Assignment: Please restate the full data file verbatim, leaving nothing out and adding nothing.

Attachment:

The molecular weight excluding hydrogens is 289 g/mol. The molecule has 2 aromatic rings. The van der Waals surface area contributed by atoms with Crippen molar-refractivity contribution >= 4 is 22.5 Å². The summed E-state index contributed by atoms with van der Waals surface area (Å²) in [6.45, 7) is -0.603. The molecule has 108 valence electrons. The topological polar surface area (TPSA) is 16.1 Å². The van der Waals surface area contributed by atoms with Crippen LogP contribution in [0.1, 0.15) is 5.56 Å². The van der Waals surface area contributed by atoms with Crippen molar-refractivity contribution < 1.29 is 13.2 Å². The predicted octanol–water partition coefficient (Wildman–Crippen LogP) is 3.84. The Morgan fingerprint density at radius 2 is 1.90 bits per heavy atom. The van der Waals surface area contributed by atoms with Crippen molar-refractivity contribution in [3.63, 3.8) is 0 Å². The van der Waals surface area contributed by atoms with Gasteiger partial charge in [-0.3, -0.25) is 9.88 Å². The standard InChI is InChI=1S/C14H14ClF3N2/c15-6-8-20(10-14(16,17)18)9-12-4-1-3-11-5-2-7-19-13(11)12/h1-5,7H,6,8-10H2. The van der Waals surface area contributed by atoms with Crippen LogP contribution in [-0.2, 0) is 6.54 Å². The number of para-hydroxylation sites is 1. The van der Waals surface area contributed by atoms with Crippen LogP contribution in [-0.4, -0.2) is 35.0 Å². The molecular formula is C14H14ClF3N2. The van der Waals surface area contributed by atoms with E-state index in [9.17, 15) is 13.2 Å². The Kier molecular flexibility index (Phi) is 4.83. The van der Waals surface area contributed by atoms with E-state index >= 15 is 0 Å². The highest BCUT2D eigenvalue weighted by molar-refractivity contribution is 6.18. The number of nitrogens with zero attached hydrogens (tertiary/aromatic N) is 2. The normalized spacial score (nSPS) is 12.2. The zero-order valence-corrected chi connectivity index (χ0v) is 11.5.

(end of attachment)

The molecular weight excluding hydrogens is 289 g/mol. The molecule has 2 aromatic rings. The van der Waals surface area contributed by atoms with Crippen molar-refractivity contribution >= 4 is 22.5 Å². The summed E-state index contributed by atoms with van der Waals surface area (Å²) in [6.45, 7) is -0.603. The molecule has 108 valence electrons. The topological polar surface area (TPSA) is 16.1 Å². The van der Waals surface area contributed by atoms with Crippen LogP contribution in [0.1, 0.15) is 5.56 Å². The van der Waals surface area contributed by atoms with Crippen molar-refractivity contribution < 1.29 is 13.2 Å². The predicted octanol–water partition coefficient (Wildman–Crippen LogP) is 3.84. The Morgan fingerprint density at radius 2 is 1.90 bits per heavy atom. The van der Waals surface area contributed by atoms with Crippen molar-refractivity contribution in [3.63, 3.8) is 0 Å². The van der Waals surface area contributed by atoms with Gasteiger partial charge in [-0.3, -0.25) is 9.88 Å². The standard InChI is InChI=1S/C14H14ClF3N2/c15-6-8-20(10-14(16,17)18)9-12-4-1-3-11-5-2-7-19-13(11)12/h1-5,7H,6,8-10H2. The van der Waals surface area contributed by atoms with Crippen LogP contribution in [-0.2, 0) is 6.54 Å². The number of para-hydroxylation sites is 1. The van der Waals surface area contributed by atoms with Crippen LogP contribution in [-0.4, -0.2) is 35.0 Å². The molecular formula is C14H14ClF3N2. The van der Waals surface area contributed by atoms with E-state index in [9.17, 15) is 13.2 Å². The Kier molecular flexibility index (Phi) is 4.83. The van der Waals surface area contributed by atoms with E-state index >= 15 is 0 Å². The highest BCUT2D eigenvalue weighted by molar-refractivity contribution is 6.18. The number of nitrogens with zero attached hydrogens (tertiary/aromatic N) is 2. The normalized spacial score (nSPS) is 12.2. The zero-order valence-corrected chi connectivity index (χ0v) is 11.5.